Speaking to the Far Right
In our populist age, right-wing ideologues have managed to move in high circles, by muting their overt racism and disguising their bigotry under a lot of smart patter. But they have also benefited from liberal elites' lofty disdain, which validates their narrative of victimization.
NEW YORK – Something many right-wing populists have in common is a peculiar form of self-pity: the feeling of being victimized by the liberal media, academics, intellectuals, “experts” – in short, by the so-called elites. The liberal elites, the populists proclaim, rule the world and dominate ordinary patriotic people with an air of lofty disdain.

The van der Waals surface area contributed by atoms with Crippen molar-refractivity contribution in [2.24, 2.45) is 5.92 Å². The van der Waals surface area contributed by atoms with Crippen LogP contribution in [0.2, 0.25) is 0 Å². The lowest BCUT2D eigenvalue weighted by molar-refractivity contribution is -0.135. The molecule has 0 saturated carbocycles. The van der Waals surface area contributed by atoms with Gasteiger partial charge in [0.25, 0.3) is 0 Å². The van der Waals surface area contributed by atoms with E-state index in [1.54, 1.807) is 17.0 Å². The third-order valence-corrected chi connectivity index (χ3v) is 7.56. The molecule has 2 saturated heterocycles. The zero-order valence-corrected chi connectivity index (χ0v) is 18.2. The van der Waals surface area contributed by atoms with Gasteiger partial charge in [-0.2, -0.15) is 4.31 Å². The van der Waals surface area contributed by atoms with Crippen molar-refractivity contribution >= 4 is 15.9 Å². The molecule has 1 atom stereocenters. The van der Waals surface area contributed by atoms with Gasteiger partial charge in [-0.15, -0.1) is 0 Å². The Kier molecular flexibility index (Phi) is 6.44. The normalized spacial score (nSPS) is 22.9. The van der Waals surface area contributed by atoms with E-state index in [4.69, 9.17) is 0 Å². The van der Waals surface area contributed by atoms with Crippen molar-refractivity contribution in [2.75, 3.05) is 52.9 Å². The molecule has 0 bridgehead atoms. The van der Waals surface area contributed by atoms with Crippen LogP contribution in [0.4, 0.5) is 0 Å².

This is in many ways an old-fashioned view. Liberals, or leftists, do not dominate politics any more. And the influence that great left-of-center newspapers, like The New York Times, once had has long been eclipsed by radio talk-show hosts, rightwing cable TV stations, tabloid newspapers (largely owned by Rupert Murdoch in the English-speaking world), and social media.
Influence, however, is not the same thing as prestige. The great newspapers, like the great universities, still enjoy a higher status than the more popular press, and the same goes for higher learning. TheSun or Bild lack the esteem of the Financial Times or the Frankfurter Allgemeine Zeitung, and evangelical colleges in rural parts of the US cannot compete in terms of cachet with Harvard or Yale.
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